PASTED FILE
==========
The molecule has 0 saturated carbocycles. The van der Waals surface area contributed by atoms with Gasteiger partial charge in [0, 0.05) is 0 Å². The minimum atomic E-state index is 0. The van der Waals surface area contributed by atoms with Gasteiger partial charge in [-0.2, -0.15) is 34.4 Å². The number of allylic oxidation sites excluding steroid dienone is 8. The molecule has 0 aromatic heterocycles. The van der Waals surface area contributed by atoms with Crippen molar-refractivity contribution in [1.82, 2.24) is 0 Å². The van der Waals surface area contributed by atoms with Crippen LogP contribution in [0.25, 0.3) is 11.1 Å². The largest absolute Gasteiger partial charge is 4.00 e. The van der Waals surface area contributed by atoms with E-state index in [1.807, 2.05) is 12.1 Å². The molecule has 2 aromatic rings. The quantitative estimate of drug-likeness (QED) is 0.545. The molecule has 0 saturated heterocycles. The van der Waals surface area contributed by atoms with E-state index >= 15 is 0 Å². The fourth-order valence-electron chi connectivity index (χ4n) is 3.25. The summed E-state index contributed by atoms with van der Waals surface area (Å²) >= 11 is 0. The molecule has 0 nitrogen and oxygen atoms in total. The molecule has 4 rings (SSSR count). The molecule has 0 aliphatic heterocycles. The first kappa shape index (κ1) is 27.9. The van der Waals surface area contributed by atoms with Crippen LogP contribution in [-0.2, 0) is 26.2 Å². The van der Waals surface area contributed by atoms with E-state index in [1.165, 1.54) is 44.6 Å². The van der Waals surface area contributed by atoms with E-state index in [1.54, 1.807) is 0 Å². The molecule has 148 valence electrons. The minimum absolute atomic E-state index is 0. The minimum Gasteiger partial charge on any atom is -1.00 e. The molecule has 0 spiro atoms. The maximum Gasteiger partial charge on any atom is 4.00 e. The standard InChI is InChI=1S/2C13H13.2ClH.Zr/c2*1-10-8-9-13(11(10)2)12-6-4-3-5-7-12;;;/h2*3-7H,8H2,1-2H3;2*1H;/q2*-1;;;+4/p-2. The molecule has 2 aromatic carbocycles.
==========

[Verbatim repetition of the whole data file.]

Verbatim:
The molecule has 0 saturated carbocycles. The van der Waals surface area contributed by atoms with Gasteiger partial charge in [0, 0.05) is 0 Å². The minimum atomic E-state index is 0. The van der Waals surface area contributed by atoms with Gasteiger partial charge in [-0.2, -0.15) is 34.4 Å². The number of allylic oxidation sites excluding steroid dienone is 8. The molecule has 0 aromatic heterocycles. The van der Waals surface area contributed by atoms with Crippen molar-refractivity contribution in [1.82, 2.24) is 0 Å². The van der Waals surface area contributed by atoms with Crippen LogP contribution in [0.25, 0.3) is 11.1 Å². The largest absolute Gasteiger partial charge is 4.00 e. The van der Waals surface area contributed by atoms with E-state index in [1.807, 2.05) is 12.1 Å². The molecule has 2 aromatic rings. The quantitative estimate of drug-likeness (QED) is 0.545. The molecule has 0 saturated heterocycles. The van der Waals surface area contributed by atoms with E-state index >= 15 is 0 Å². The fourth-order valence-electron chi connectivity index (χ4n) is 3.25. The summed E-state index contributed by atoms with van der Waals surface area (Å²) >= 11 is 0. The molecule has 0 nitrogen and oxygen atoms in total. The molecule has 4 rings (SSSR count). The molecule has 0 aliphatic heterocycles. The first kappa shape index (κ1) is 27.9. The van der Waals surface area contributed by atoms with Crippen LogP contribution in [-0.2, 0) is 26.2 Å². The van der Waals surface area contributed by atoms with E-state index in [1.165, 1.54) is 44.6 Å². The van der Waals surface area contributed by atoms with E-state index in [1.54, 1.807) is 0 Å². The molecule has 148 valence electrons. The minimum absolute atomic E-state index is 0. The minimum Gasteiger partial charge on any atom is -1.00 e. The molecule has 0 spiro atoms. The maximum Gasteiger partial charge on any atom is 4.00 e. The standard InChI is InChI=1S/2C13H13.2ClH.Zr/c2*1-10-8-9-13(11(10)2)12-6-4-3-5-7-12;;;/h2*3-7H,8H2,1-2H3;2*1H;/q2*-1;;;+4/p-2. The molecule has 2 aromatic carbocycles.